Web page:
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Every fall millions of children face the fact that they must return to school. This return is accompanied by a variety of emotions.
Roger Patterson, AiG–U.S. and author of the Evolution Exposed series
Every fall millions of children face the fact that they must return to school. This return is accompanied by a variety of emotions. For many Christian students those emotions may include a fear of being belittled by a teacher in the biology classroom during a discussion on evolution. Those with a social studies class might be intimidated by the teacher who insists human civilizations, like the Egyptians who built the pyramids, existed long before the biblical dates allow. How is a student to face these fears?
Scripture offers us an answer through the words of Peter. We often hear part of 1 Peter 3:15 quoted, but the context of the verse offers much for us to consider.
But even if you should suffer for righteousness’ sake, you are blessed. “And do not be afraid of their threats, nor be troubled.” But sanctify the Lord God in your hearts, and always be ready to give a defense to everyone who asks you a reason for the hope that is in you, with meekness and fear; having a good conscience, that when they defame you as evildoers, those who revile your good conduct in Christ may be ashamed. For it is better, if it is the will of God, to suffer for doing good than for doing evil. (1 Peter 3:14–17)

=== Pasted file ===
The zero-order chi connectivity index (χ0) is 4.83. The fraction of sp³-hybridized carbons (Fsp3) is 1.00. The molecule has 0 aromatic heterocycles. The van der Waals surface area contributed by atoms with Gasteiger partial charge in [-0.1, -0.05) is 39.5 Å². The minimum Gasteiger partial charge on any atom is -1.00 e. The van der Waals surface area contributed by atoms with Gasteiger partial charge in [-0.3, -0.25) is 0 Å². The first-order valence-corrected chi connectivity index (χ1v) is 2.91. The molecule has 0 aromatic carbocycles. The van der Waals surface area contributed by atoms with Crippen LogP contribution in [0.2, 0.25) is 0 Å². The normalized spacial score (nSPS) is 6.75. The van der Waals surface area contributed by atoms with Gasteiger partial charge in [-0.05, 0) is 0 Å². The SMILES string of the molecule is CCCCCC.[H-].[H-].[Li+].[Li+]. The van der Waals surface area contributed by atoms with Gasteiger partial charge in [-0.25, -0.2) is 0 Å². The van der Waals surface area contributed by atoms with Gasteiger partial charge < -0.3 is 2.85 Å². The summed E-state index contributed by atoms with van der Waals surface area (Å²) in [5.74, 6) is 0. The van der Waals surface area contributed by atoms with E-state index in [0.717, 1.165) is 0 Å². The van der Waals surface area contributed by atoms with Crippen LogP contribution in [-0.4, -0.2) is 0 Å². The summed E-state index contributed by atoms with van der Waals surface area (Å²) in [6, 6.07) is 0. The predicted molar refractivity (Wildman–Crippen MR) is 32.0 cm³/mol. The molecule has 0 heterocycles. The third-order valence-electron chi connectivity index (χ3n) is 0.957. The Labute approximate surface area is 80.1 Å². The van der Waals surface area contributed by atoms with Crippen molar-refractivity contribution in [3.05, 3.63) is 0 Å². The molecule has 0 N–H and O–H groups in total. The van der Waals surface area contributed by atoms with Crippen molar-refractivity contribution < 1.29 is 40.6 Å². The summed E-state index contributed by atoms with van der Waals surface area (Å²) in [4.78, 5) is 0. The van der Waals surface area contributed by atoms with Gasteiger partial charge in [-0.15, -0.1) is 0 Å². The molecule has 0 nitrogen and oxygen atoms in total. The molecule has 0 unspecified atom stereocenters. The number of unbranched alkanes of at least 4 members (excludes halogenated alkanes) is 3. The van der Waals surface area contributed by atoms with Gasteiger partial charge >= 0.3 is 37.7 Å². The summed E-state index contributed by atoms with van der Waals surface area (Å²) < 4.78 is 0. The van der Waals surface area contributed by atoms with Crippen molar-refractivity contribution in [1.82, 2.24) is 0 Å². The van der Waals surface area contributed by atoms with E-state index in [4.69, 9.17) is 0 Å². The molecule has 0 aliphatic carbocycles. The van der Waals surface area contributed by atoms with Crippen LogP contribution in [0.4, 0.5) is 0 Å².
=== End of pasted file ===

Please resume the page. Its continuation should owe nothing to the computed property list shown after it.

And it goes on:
If we live out our lives as Christians in an authentic way, we are guaranteed to face persecution from unbelievers. However, when Christ is the center of our lives and we study the Word, knowing that it provides all we need for life and godliness (2 Peter 1:3), we will be ready to offer answers to challenges—and we will do so in a spirit of love.
Christian parents of students in public schools face a tremendous challenge in countering the humanistic indoctrination in the public school system—not only correcting the ideas surrounding evolution, but also the idea that there is no truth and that morality changes by circumstance. These ideas directly contradict God’s revealed truth and must be torn down and replaced with godly wisdom and understanding.
This is primarily the responsibility of parents, but churches can also be involved in the effort. Creating a support structure where students know that they are supported by their elders and can call on one another for support in the classrooms can be a key part in helping students stand up for their beliefs. This may happen through a church’s youth group or a campus group that meets at lunch, but it must be supported by sound, biblical teaching.
AiG offers a wide variety of faith-defending materials from general apologetics to answering specific questions about evolution. Below are some resources that groups, or individuals, can use to focus on different topics in defending the faith in the classroom.